Analyse last year’s data
Last year’s Christmas data is a great starting point to remind yourself of what worked and what didn’t. Analyse data from your POS system to discover the top sellers and use this to create this year’s festive marketing plan.
Develop a promotional or marketing plan
Use the data you’ve gathered to test out what will work this year. Try them in-store and online depending on where and how you sell. If you employ an omnichannel strategy,test what works best for which channel.
Use Square Marketing to organise your promotional plans, create email marketing campaigns and analyse their performance too.
Black Friday and Cyber Monday
Black Friday and Cyber Monday sales have been increasing every year since 2015, bar 2020, and last year Brits spent £9.42 billion, of which 61.49% was online. While the cost of living and the higher price of goods will impact, retailers who have an online store can expect steady revenue.
Black Friday falls on 25 November while Cyber Monday is on 28 November. Promotions across the weekend can help you fine-tune your Christmas plans.
Make friends and influence people
Influencer marketing has evolved from niche to mainstream – consumers are increasingly looking towards micro-influencers and celebrities to endorse products and make purchasing decisions. So, isn’t it about time you considered working with one?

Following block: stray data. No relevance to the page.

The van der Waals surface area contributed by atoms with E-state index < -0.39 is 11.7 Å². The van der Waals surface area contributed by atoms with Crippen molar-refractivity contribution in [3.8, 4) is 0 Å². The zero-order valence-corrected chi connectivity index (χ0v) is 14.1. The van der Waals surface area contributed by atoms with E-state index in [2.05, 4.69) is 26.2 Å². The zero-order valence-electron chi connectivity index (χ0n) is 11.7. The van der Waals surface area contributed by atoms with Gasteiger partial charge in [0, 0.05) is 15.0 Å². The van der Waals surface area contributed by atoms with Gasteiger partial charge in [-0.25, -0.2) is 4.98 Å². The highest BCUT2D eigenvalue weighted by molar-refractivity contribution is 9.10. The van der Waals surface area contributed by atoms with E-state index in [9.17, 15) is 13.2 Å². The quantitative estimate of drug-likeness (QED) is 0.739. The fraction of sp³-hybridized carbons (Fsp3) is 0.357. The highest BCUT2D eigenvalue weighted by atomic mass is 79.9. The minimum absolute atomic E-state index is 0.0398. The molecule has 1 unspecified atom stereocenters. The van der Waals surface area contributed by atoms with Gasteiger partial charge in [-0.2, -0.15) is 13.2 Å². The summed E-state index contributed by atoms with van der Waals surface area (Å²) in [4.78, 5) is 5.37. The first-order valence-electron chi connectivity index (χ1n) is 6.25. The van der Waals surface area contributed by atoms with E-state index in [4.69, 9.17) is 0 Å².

According to Mintel, 19% of social media users who view influencer content have bought a product after seeing it promoted online.
How to prepare for retail challenges during the festive season
So, many shoppers are gearing up for what they hope is their biggest Christmas ever. But as we’ve seen, the cost of living crisis and post-Brexit shortages could lend a double blow to the best-laid plans of retailers. What can be done to prevent festivities being ruined?
Running out of stock in the middle of the festive season can leave retailers tearing their hair out. You could lose valuable sales and customers may go elsewhere for the product. In the Christmas rush, they might not have time to wait for stock to come in.
Square Online helps you keep track of your inventory so you have time to restock before running out. Look in advance at what’s selling well, and possibly reorder more than you normally would to keep stock at a healthy level.
This is always a potential pitfall in winter, but this year sees the double threat of Covid variants and flu looming. Consider hiring extra staff, offering bonuses and flexibility to entice them over Christmas. Offering these to existing staff will also make them more likely to stick around through the busiest time of the year. If you have a physical shop, pay attention to Covid precautionary measures to prevent staff getting ill.
Get contingency plans in place for potential delays and have meetings with your suppliers as early as possible to see which products could be affected. You may have to reduce product variety and concentrate on your bestsellers or explore alternative delivery options. When it comes to fulfilling deliveries to customers, you might want to relax same day/next day delivery requirements and manage customer expectations.
Despite these challenges, there are plenty of reasons to be positive about Christmas this year. Customers have saved and stayed indoors for so long, they’re ready to revel in the Christmas spirit and make this a festive season to remember.